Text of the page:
Handbook of Genetic Counseling/Colon Cancer Prophylactic Surgery

Colon Cancer Prophylactic Surgery

Basic DefinitionsEdit

  • Colon- the large intestine. Starts at the cecum which connects to the ileum and ends at the anus.
  • Ilieum- the last section of the small intestine. It connects to the large intestine at the ileocecal opening.

Types of surgeryEdit

Colectomy with ileorectal anastomosis (IRA)Edit

  • Definition:
    • The removal of the colon leaving the rectum intact, and attaching the ileum to the rectum. Usually involves a temporary ileostomy (see below).
  • Advantages:
    • Reduces risk of developing colorectal cancer by 80%
    • Maintains rectal function
  • What patients can expect:
    • 3-hour surgery.
    • 7-day hospital stay.
    • >5 stools a day immediately following surgery. Avg. of 3-4 stools a day after adjustment.
    • After surgery, you can't eat until bowel function resumes.
    • Seepage (inadvertent passing of liquid through the anus)
    • Incontinence (inadvertent passage of stool through the anus)
    • Antidiarrhea medicine is necessary in 14%.
  • Possible Complications:
    • Occur in 15-20% of patients.
    • Small-intestine obstructions
    • Hemorrhage
    • Bloating, cramping, and abdominal pains are rare
    • Anastomosis may leak or fail = permanent ileostomy needed
  • Disadvantages:
    • Rectum is still present and risk of rectal cancer is high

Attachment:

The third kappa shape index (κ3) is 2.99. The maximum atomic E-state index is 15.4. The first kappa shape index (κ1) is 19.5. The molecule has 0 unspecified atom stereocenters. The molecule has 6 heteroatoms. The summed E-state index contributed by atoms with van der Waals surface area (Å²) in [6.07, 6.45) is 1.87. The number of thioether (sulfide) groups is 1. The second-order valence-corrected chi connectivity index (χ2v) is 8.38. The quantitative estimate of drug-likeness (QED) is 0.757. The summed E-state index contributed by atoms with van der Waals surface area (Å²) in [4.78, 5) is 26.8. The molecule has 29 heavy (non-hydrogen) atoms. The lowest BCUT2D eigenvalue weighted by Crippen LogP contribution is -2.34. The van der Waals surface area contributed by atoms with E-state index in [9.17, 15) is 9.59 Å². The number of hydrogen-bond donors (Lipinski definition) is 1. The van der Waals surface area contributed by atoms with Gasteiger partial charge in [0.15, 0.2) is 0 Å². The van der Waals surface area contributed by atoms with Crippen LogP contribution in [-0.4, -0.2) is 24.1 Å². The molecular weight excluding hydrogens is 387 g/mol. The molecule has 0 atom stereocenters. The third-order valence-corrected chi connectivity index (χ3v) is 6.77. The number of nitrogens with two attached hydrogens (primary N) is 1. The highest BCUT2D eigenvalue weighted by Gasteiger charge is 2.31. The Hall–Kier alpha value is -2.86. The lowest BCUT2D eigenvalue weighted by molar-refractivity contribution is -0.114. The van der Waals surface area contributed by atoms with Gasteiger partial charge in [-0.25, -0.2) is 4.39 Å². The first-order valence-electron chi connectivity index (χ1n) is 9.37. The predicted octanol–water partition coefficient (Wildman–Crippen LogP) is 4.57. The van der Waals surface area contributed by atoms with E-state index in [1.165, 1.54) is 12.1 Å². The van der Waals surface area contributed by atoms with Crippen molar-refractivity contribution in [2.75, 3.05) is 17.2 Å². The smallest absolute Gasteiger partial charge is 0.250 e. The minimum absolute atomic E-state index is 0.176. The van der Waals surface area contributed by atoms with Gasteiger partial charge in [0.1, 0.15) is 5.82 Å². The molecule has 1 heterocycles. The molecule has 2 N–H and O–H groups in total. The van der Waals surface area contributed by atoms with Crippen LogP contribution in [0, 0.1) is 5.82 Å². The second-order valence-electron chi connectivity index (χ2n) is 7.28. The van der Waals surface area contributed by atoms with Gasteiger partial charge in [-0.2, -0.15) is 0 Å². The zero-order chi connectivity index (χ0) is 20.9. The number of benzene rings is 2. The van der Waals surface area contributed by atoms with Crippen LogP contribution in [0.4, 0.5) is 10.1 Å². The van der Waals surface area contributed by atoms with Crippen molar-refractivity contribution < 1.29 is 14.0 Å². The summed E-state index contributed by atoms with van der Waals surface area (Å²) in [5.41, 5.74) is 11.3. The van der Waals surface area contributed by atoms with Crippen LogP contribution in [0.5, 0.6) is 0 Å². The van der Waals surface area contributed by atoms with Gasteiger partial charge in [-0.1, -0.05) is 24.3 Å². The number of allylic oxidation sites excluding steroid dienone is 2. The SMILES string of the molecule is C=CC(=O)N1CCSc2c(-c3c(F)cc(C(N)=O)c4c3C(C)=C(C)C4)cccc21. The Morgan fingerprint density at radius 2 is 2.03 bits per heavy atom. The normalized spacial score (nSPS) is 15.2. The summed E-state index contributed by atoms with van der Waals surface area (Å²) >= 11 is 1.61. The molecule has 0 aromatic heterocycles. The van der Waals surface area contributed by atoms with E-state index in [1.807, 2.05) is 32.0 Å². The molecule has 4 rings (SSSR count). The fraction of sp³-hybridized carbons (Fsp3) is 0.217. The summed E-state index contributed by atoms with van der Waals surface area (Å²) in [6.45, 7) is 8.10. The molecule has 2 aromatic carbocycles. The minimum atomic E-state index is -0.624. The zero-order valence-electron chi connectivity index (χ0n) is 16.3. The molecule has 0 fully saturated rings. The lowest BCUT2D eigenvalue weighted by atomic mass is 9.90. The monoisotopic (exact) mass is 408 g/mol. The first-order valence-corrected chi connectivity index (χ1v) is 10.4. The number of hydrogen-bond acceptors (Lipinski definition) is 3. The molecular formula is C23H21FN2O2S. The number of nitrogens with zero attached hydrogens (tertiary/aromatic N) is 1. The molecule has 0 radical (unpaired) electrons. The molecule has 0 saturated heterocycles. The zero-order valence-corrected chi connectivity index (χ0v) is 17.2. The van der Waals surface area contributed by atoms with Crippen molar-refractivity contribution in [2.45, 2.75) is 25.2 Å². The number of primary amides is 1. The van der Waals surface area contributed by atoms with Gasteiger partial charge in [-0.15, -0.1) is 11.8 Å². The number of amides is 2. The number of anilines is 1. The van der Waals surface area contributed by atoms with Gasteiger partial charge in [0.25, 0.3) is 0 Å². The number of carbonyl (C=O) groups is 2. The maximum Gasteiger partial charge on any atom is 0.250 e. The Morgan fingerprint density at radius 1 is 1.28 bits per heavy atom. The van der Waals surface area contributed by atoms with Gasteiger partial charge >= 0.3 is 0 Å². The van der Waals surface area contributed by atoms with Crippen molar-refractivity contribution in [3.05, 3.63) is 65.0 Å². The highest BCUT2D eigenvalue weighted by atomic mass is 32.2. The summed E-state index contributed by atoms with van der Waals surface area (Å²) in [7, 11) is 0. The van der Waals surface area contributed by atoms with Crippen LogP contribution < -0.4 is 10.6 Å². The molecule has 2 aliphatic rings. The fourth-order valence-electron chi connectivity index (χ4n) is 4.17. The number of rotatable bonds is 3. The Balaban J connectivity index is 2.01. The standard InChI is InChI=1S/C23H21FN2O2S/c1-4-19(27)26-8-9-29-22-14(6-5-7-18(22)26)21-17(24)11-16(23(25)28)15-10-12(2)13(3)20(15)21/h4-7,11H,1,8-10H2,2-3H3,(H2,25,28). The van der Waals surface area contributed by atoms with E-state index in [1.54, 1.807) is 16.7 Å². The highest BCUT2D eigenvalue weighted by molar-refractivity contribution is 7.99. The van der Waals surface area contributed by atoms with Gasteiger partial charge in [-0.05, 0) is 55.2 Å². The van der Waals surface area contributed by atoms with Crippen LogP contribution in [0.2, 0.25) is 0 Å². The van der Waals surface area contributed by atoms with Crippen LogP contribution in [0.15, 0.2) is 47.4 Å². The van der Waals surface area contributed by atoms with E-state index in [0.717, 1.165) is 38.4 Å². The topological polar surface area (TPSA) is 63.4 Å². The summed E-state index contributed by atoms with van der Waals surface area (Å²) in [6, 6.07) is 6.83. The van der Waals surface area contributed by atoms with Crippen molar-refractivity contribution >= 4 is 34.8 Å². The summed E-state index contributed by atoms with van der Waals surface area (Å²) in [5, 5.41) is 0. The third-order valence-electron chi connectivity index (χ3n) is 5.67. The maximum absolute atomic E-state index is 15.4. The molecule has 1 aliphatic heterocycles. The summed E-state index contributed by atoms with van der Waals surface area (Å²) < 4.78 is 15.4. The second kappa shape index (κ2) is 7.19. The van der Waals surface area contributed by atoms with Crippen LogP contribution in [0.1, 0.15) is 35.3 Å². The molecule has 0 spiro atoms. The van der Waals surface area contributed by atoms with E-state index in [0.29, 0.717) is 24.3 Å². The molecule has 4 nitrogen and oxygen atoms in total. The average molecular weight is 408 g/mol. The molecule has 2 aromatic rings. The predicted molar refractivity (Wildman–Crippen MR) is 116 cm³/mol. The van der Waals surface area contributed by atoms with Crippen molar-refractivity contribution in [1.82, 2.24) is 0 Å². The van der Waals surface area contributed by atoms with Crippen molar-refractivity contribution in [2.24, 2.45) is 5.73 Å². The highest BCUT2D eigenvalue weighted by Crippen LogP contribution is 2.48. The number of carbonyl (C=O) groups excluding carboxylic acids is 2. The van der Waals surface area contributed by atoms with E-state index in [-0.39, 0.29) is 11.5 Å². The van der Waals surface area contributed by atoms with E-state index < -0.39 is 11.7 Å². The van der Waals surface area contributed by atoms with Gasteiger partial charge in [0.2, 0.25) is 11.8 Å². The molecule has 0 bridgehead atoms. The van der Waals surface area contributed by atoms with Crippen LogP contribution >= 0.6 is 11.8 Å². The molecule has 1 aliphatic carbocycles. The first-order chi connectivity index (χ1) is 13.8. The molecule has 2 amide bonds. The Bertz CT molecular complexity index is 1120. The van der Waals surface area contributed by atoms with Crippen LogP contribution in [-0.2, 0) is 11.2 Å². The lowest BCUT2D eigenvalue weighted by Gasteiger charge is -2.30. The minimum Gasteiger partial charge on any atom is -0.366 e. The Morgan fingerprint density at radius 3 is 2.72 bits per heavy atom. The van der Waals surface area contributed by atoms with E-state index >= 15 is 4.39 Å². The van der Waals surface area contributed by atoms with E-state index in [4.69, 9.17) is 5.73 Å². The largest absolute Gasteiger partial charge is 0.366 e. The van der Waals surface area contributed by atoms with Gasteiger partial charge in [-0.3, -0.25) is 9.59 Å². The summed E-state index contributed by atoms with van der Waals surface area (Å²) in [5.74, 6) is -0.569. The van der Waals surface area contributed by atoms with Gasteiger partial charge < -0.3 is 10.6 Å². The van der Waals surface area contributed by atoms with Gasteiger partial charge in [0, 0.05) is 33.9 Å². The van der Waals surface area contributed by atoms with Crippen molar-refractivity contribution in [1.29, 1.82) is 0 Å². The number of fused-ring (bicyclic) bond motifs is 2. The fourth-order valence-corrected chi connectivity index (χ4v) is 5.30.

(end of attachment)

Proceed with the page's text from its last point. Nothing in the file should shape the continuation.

• May need an IPAA later on.

Proctocolectomy w/ ileal-pouch anal anastomosis (IPAA) also called ileoanal reservoir (IAR)Edit

  • Definition:
    • The removal of the colon and rectum and creation of a pouch connected to the ileum. The pouch is then connected directly to the anal canal. ALWAYS requires a temporary ileostomy.
  • Advantages:
    • Reduces risk of developing colorectal cancer by ~100%.
    • Removes all the large bowel mucosa and entire rectum.
  • What patients can expect:
    • Two separate surgeries
    • Hospitalization for several weeks, discharged to go home, then return for completion.
    • Stool average 5-6 times a day after adjustment
    • Gas and bowel movements are more odorous
    • They may feel the reservoir filling up while eating
    • There may be more noticeable bowel sounds.
    • Mucous discharge from the anus
  • Possible Complications:
    • Occur in 28-61% of cases
    • Functional difficulties because of lack of mucosa
    • Failure of pouch
    • Anastomosis leakage or failure = formation of permanent ileostomy
  • Disadvantages:
    • Removes all rectal function
    • Can't be done if there is a weak or damaged anal sphincter
    • Requires temporary ileostomy for 2+ months


  • Definition:
    • The presence of a hole in the abdomen through which the ileum is pulled through. It allows the contents of the small intestine to drain directly out of the abdomen.